Two Crown Resorts directors have resigned while James Packer will end his relationship with another director barely 24 hours after a scathing report all but detonated the company’s hopes of opening Sydney’s second casino.
Board representatives Guy Jalland and Michael Johnston have resigned with immediate effect, while Crown subsequently announced it would also end the “consultancy” with its third board representative, John Poynton.
The report, which came after a lengthy inquiry commissioned by NSW’s Independent Liquor and Gaming Authority, deemed Crown unsuitable in its current form to hold the licence to operate a new casino at Barangaroo, which has already been built.
Commissioner Patricia Bergin’s report said the company would need to undergo significant cultural changes if it were to hold the licence in the future, and ILGA chair Philip Crawford on Wednesday morning quipped Crown would have to “blow itself up to save itself”.
“I’d be very surprised if there weren’t substantial changes to the Crown board,” he said.
Just minutes after he made that statement in a media conference in Sydney, the company announced Mr Jalland and Mr Johnston had resigned in an ASX statement.
When a reporter broke the news to Mr Crawford, he described it as “a promising start”.
“That means somebody is listening to us and that’s really positive,” he said.
‘”That’s a big message to me and the media.”
Mr Johnston and Mr Jalland are also directors of James Packer’s separate company Consolidated Press Holdings, which technically holds Mr Packer’s shares in Crown.
Since taking over as a major shareholder of Crown in 2008, CPH was afforded two nominated directors on Crown’s board.
The inquiry was also told of a special arrangement between the two companies where confidential financial figures from Crown were regularly shared through CPH, notably without the knowledge of shareholders.
The report found it was through this ‘protocol’ that Mr Packer maintained his thought he was in control of Crown.
“The irresistible conclusion from the evidence is that Mr Packer took the view and behaved in a manner consistent with the view that he was still in control of Crown,” it said.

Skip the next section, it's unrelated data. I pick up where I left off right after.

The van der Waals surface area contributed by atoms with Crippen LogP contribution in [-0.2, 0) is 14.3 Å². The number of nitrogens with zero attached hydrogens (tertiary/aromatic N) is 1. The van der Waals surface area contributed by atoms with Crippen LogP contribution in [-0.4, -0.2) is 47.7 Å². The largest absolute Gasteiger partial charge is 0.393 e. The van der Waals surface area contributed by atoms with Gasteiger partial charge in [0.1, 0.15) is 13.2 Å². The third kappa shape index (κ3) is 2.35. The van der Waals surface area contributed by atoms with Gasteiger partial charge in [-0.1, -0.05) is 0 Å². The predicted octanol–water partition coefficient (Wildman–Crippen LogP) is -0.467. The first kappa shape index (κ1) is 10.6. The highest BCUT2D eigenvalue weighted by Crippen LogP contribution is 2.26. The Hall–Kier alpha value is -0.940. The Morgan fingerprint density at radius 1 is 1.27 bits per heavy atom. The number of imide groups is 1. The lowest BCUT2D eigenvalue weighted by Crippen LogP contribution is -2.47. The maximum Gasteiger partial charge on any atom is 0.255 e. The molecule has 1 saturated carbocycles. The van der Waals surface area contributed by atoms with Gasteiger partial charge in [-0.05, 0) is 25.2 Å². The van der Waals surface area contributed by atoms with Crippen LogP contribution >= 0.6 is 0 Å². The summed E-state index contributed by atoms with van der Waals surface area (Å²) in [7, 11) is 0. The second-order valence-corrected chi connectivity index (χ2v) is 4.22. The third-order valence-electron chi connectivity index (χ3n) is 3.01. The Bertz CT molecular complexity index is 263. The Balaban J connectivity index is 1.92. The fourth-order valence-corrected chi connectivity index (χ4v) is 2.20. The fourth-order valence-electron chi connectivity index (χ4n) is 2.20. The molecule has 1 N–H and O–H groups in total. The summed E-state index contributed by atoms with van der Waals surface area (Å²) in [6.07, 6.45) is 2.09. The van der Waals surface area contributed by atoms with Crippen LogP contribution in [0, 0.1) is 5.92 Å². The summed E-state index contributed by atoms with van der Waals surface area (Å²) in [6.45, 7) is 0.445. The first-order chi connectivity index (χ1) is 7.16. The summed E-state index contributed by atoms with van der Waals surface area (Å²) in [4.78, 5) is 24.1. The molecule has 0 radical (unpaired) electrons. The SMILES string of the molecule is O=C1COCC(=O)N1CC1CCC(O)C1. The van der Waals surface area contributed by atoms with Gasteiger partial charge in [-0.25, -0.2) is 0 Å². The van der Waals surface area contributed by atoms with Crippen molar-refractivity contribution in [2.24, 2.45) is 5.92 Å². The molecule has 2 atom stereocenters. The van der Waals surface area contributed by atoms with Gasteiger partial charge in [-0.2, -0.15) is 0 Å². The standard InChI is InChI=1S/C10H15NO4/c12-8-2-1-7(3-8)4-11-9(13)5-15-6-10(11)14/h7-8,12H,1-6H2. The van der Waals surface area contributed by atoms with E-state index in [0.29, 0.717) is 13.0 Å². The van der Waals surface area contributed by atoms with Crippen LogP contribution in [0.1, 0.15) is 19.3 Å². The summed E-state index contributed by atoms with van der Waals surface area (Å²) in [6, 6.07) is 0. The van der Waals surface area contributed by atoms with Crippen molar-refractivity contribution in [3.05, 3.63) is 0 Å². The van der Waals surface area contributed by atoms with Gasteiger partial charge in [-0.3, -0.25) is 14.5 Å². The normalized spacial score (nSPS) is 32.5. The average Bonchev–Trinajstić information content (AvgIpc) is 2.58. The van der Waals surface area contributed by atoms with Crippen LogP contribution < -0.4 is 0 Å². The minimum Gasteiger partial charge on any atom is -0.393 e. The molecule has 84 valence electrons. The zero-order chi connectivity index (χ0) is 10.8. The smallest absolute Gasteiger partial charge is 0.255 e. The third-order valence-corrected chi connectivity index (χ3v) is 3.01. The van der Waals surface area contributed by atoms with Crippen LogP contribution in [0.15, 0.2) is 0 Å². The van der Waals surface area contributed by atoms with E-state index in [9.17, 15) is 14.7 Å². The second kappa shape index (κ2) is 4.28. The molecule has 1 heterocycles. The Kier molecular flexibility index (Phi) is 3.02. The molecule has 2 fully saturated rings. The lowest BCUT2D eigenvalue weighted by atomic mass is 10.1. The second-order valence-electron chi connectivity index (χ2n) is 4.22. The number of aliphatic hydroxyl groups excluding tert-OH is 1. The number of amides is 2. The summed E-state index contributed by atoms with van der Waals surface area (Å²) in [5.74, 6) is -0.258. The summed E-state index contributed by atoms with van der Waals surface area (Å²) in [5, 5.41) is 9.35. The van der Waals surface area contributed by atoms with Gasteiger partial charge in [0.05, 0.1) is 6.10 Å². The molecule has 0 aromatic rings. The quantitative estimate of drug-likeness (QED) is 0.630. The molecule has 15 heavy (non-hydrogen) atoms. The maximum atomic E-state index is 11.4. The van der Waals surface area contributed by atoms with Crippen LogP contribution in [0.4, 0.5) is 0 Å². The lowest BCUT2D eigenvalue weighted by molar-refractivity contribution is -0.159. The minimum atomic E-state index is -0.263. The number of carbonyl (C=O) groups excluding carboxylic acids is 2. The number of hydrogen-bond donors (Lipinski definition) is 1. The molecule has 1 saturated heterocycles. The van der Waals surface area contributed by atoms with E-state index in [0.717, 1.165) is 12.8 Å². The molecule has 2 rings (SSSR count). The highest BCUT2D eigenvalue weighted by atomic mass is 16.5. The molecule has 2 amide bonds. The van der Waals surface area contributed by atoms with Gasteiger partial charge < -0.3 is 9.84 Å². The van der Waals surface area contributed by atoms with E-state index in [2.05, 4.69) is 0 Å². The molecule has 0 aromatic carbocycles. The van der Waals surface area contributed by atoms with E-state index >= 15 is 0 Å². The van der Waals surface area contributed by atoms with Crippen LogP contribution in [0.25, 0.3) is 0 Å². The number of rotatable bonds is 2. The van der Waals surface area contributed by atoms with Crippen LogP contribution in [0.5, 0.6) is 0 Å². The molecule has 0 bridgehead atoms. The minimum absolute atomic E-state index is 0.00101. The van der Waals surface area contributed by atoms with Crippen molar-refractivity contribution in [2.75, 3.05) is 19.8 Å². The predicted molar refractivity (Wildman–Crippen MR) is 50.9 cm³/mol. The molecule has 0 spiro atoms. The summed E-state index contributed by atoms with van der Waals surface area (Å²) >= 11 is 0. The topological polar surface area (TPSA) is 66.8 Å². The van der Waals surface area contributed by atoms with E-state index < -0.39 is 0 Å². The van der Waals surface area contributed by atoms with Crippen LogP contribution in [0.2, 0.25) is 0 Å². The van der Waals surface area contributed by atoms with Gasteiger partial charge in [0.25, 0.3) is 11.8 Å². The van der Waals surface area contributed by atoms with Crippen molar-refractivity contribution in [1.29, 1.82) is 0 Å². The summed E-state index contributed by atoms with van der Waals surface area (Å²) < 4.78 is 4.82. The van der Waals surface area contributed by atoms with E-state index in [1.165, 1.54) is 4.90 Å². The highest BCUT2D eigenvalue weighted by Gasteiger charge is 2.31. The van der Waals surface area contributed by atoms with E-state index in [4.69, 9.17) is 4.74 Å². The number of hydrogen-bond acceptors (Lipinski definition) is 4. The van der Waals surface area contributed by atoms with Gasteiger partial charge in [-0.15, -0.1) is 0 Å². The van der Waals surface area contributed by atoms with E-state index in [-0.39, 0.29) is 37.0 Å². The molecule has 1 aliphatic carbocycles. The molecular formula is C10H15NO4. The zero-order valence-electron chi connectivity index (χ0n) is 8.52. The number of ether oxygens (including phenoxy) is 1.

It stated Mr Jalland was an “honest witness” but deemed his future on the board of Crown was likely over, given the arrangement between the two companies had recently ended.
Mr Johnston, a former senior partner with Ernst & Young, actively worked with Mr Packer to develop the VIP gaming business model and apart from the CEO was the only Crown director on the VIP working group.
In the inquiry he accepted there was a risk of infiltration of organised crime into casinos.
The report recommended he “conclude his tour of duty as soon as possible” because his position with both companies meant lines of reporting were blurred, risks were not properly identified and conflicts of potential conflicts were not recognised.
Crown shares were put in a trading halt on the ASX on Tuesday as the report was released, and dropped almost 9 per cent when the market opened this morning.
Mr Crawford praised the media for bringing allegations about Crown to light.
“Ironically, most of the bad behaviour that you see in the film clips about the money laundering, none of it has happened in New South Wales and we don’t want it to start here,” he said.
“That having been said if you thought there is no money laundering happening in this state right at the moment, you’d be dreaming.”
He said he could work with Crown chairwoman Helen Coonan to make the necessary changes.
“Her creditability and as a person for us to deal with has been given the tick of approval by Bergen.”
“The point is whether she gets the support of her shareholders and her board. I hope she certainly does.”
Mr Crawford said he hoped the matter would be resolved by April, when Crown’s liquor licence expire.
Moody’s Investors Service analyst Maadhavi Barber said she expected the changes required to maintain Crown’s Sydney licence would “direct affect” the conditions to retain its Melbourne and Perth gaming licences.
“The findings of the Commissioner’s report are among the more onerous of the potential outcomes Moody’s was considering,” Ms Barber said.